An area in the Bevan Trail network is slated for logging in the near future. Hancock Forest Management expects to harvest about 7.5 hectares. Photos by Jennifer Altonator

An area in the Bevan Trail network is slated for logging in the near future. Hancock Forest Management expects to harvest about 7.5 hectares. Photos by Jennifer Altonator

Harvesting planned near popular Comox Valley trails

An area near the Comox Valley’s Bevan Trail network slated for logging in the next few weeks has caused a groundswell of opposition, especially on the Friends of Bevan Trails Facebook page.

The group believes the area needs to be preserved as a regional park for people and for wildlife.

“Our goal is to protect this region,” group member Devin Burton said. “There’s so much wildlife out there.”

There are two forms of ownership on the Puntledge River BC Hydro site, says Matthew Merritt, area manager for Hancock Forest Management. Private parties have owned the timber rights since BC Hydro acquired the property in 1953 to own and manage Comox Lake Dam. Since then, the private owners have changed several times. Hancock acquired the rights in 1995 to harvest timber on about 104 hectares.

Merritt notes that Hancock previously harvested on the site in 2016.

“We fully understand the public has grown accustomed to recreating within the company’s timber rights on trails that BC Hydro has accommodated and maintained,” Merritt said. “Prior to the 2016 harvest, we informed various groups of our harvest plans, and have done so again this time.”

The Friends of Bevan Trails has initiated a petition — Save Bevan Trail Network — which has, as of Oct. 9, generated nearly 1,900 signatures. The group hopes to start a society to protect the area, and to work with Hancock to reach an amicable agreement to save the trails.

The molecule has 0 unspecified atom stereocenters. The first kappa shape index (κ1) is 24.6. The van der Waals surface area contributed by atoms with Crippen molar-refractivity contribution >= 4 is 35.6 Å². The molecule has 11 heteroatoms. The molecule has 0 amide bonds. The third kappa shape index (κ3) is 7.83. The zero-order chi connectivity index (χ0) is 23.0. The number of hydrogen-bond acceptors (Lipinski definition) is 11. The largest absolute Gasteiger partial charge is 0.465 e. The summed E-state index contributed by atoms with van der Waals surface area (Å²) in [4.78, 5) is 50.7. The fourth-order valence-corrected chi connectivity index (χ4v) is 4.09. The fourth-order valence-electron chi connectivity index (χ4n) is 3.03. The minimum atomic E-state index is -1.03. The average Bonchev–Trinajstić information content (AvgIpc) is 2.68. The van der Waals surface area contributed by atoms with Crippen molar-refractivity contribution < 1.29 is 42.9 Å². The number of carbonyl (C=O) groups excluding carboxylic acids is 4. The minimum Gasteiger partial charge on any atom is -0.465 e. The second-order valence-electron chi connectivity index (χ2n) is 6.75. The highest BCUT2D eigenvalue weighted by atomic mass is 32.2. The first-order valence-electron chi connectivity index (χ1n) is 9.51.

“We’re not trying to form a protest or chain people to trees,” Burton said. “We want to have a meeting and discuss our options. We want to work with them, we don’t want to work against them.”

In a Facebook post, fellow group member Kevin Griessel suggests “putting our dollars where our feelings are” and purchasing the area to protect it — a strategy successfully employed by the Cumberland Community Forest Society (CCFS).

Hancock is communicating with BC Hydro about the planned harvest. Company foresters have toured the site with representatives from BC Hydro, the Comox Valley Regional District, the Comox Lake Watershed Advisory Group, and the CCFS.

“Our harvest plan is not final because we are still considering feedback we have received, but at this point we anticipate harvesting about 7.5 hectares,” Merritt said. “Our current harvest planning for the site goes well beyond legal requirements.”

He anticipates Hancock will:

• Leave nearly double the legally required riparian buffer along the Puntledge River;

• Leave trees along the main river trail to screen the harvest area;

• Protect internal trails. For example, along major walking trails, it would retain smaller and some larger wind-firm trees, taking the safety of trail users into consideration;

• Maintain integrity, and connection of wetland and riparian habitats;

• Protect the public by signing and closing the area during harvest operations (approximately 14 days);

• Replant the same tree species and at a higher density than what is currently on site. Planting would occur the following spring.

BC Hydro said it is reviewing Hancock’s plans. Since the writ period for the provincial election has begun, BC Hydro is obligated to remain impartial at this time, and is not able to provide further comment.

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